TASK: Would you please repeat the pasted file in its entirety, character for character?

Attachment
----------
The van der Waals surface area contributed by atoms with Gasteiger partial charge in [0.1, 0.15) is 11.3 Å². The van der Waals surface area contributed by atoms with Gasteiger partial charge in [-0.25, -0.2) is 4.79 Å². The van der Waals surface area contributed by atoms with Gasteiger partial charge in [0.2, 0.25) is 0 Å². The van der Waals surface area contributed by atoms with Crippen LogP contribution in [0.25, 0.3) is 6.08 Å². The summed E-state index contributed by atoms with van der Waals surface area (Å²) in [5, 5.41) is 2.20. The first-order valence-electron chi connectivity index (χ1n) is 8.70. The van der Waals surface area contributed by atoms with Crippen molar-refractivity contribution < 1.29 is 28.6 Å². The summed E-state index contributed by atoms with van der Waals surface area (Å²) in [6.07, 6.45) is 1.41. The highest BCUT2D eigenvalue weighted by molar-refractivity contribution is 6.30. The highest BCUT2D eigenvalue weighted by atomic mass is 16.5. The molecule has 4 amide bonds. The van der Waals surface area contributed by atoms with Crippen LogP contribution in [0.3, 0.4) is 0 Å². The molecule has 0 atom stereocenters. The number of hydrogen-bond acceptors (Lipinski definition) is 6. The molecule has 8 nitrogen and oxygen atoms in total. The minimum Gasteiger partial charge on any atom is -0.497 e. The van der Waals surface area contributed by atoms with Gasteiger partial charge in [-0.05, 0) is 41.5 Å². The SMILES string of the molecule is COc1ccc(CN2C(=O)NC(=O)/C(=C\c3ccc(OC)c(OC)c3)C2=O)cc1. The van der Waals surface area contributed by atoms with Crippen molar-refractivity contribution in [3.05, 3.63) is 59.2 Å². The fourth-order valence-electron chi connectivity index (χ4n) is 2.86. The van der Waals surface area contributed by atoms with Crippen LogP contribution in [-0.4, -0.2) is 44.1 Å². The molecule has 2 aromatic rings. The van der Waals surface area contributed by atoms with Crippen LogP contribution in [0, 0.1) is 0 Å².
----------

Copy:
The van der Waals surface area contributed by atoms with Gasteiger partial charge in [0.1, 0.15) is 11.3 Å². The van der Waals surface area contributed by atoms with Gasteiger partial charge in [-0.25, -0.2) is 4.79 Å². The van der Waals surface area contributed by atoms with Gasteiger partial charge in [0.2, 0.25) is 0 Å². The van der Waals surface area contributed by atoms with Crippen LogP contribution in [0.25, 0.3) is 6.08 Å². The summed E-state index contributed by atoms with van der Waals surface area (Å²) in [5, 5.41) is 2.20. The first-order valence-electron chi connectivity index (χ1n) is 8.70. The van der Waals surface area contributed by atoms with Crippen molar-refractivity contribution < 1.29 is 28.6 Å². The summed E-state index contributed by atoms with van der Waals surface area (Å²) in [6.07, 6.45) is 1.41. The highest BCUT2D eigenvalue weighted by molar-refractivity contribution is 6.30. The highest BCUT2D eigenvalue weighted by atomic mass is 16.5. The molecule has 4 amide bonds. The van der Waals surface area contributed by atoms with Crippen LogP contribution in [0.3, 0.4) is 0 Å². The molecule has 0 atom stereocenters. The number of hydrogen-bond acceptors (Lipinski definition) is 6. The molecule has 8 nitrogen and oxygen atoms in total. The minimum Gasteiger partial charge on any atom is -0.497 e. The van der Waals surface area contributed by atoms with Gasteiger partial charge in [-0.05, 0) is 41.5 Å². The SMILES string of the molecule is COc1ccc(CN2C(=O)NC(=O)/C(=C\c3ccc(OC)c(OC)c3)C2=O)cc1. The van der Waals surface area contributed by atoms with Crippen molar-refractivity contribution in [3.05, 3.63) is 59.2 Å². The fourth-order valence-electron chi connectivity index (χ4n) is 2.86. The van der Waals surface area contributed by atoms with Crippen LogP contribution in [-0.4, -0.2) is 44.1 Å². The molecule has 2 aromatic rings. The van der Waals surface area contributed by atoms with Crippen LogP contribution in [0, 0.1) is 0 Å².